Respect for DC Fontana
by Travis Hedge Coke
“It never took me that long to sell a story, unless it wasn’t going to really sell.”
– DC Fontana
Television and comics writer, journalist and personal assistant, producer and secretary, novelist and story editor, Dorothy Catherine Fontana wore many hats and she shined in them all. I have become aware, after first learning of her passing via Thomas Fortenberry, that even amongst my acquaintances and friends, there are Western fans (and professionals) and Science Fiction fans (and pros) who mourn her death and celebrate her life, without, it seems, a great deal of crossover. She meant a lot to both. She wrote the Silver Surfer for television, she wrote Star Trek for comics, she was nominated for a Writers Guild of America Award for an episode of Then Came Bronson, and she shaped Star Trek for television and everything after, more than nearly anyone. The first episode of the relaunch of the Stark Trek franchise with The Next Generation, entitled, Encounter at Farpoint, was, with the exclusion of the Q character, almost entirely down to Fontana. With Deep Space Nine, she gave us the depths and structure of Dax, one of the major trans characters of science fiction television, and on the original Star Trek, as screenwriter and story editor, she fleshed out Spock, his parents, and Vulcan culture more than anyone.
Leonard Nimoy, much later (in The Fifty-Year Mission, ed. Edward Gross and Mark A Altman, a Star Trek oral history), would remember her telling him, “I’m going to write a love story for Spock.” He replied, that, “She couldn’t do it, because it would destroy the character, destroy the whole mystique about whether or not he’s emotional. The whole story we’d been telling was that he was completely in control of his emotions,” and said, she replied, “I have an idea that might work, and I’m going to try it.”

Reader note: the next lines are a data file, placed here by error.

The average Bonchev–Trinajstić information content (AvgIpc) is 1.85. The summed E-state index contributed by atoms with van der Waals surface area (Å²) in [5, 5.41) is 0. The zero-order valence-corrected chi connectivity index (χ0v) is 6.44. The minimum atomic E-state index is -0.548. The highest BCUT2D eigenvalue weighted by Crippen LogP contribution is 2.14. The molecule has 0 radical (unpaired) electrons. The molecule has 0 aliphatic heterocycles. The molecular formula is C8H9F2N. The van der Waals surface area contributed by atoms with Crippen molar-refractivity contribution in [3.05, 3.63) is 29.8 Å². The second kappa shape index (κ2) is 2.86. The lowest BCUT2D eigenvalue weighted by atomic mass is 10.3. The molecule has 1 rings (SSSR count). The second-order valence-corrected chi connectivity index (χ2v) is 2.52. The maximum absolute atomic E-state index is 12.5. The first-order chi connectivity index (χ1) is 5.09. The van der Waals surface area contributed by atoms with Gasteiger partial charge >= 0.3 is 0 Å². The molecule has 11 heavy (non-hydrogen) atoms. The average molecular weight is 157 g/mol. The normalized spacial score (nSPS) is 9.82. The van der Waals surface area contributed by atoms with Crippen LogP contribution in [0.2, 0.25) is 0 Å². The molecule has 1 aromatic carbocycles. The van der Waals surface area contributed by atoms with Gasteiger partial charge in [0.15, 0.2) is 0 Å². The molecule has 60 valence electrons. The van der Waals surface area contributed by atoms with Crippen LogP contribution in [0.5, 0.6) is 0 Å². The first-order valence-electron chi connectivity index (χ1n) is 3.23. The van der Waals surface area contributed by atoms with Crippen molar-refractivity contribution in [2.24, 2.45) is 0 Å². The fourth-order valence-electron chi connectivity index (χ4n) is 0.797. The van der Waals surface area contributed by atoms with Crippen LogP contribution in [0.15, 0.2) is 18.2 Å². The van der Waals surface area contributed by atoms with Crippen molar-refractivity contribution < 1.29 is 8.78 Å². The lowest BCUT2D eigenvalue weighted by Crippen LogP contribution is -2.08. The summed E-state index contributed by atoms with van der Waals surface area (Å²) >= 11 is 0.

He called the episode, This Side of Paradise, “beautiful.”
Outside of science fiction, there was Dorothy Fontana, the Western writer, who wrote for Bananza, The Big Valley, The Waltons, The High Chaparral, and Lancer. Her first novel, The Brazos River, was a Western. I cannot help but put Fontana and Leigh Brackett into a special class, myself, and maybe John Carpenter is in there, but I have a love for both SF and cowboy stories and not a lot of folks go all in for both. It is, for me, one of the things that sets Fontana apart from other writers in both genres. That, and that, on top of writing for both, she did both that damn good.
When asked in a Writers Guild Foundation interview, what she watched on television before selling her first stories, she said, “Every Western that was on at the time… I had always loved Westerns.”
DC Fontana grew up writing collaborative stories as a child, who always wanted to write, always did. And, she always showed respect for her audience, her entire professional life. She showed respect for her colleagues and coworkers, while not bowing and scraping to their every whim. Sometimes, in response, you can just smell the sexism steaming off the words of others, and many of her contributions in both genres, are woman who are people, not props.
Raised by a single mother in New Jersey, and having helped raise her two younger brothers, Fontana was, in all of her writing, a writer who gave heart to stories, who dealt in people, social dynamics and internal anxieties and passions, but she was also politically savvy. More, I think, than some of her nameable contemporaries, and even colleagues. Her work in the 1988 writers strike remains significant. One of her Babylon 5 episodes used historical anecdotes of Abraham Lincoln’s body, for impetus towards her plot. The dynamics of political actors, in his screenplays and her stories are delicately firm, they are of people aware, or brashly unaware of the totality of their immediate influence on their world. And, the world’s heavy effects on them.
When crafting a Star Trek episode based on the then-current Pueblo Incident, wherein an American ship was where it was not supposed to be, and was held by North Korea, in 1968, and has never, physically, been relinquished, other agents pressed for a sexual encounter between Spock and a Romulan officer, of the steamy sort. As producer, Robert Justman wrote at the time, “Surely we could make room for a scene between [them] in which he, perhaps unwillingly perhaps not, must make love to her.”
Fontana’s response was to lay out exactly how Vulcans do, what Vulcans are, citing previous episodes and reminding them that even in 1968, fans published fanzines, they, “Are very hip to what is and what isn’t ‘Vulcan.’”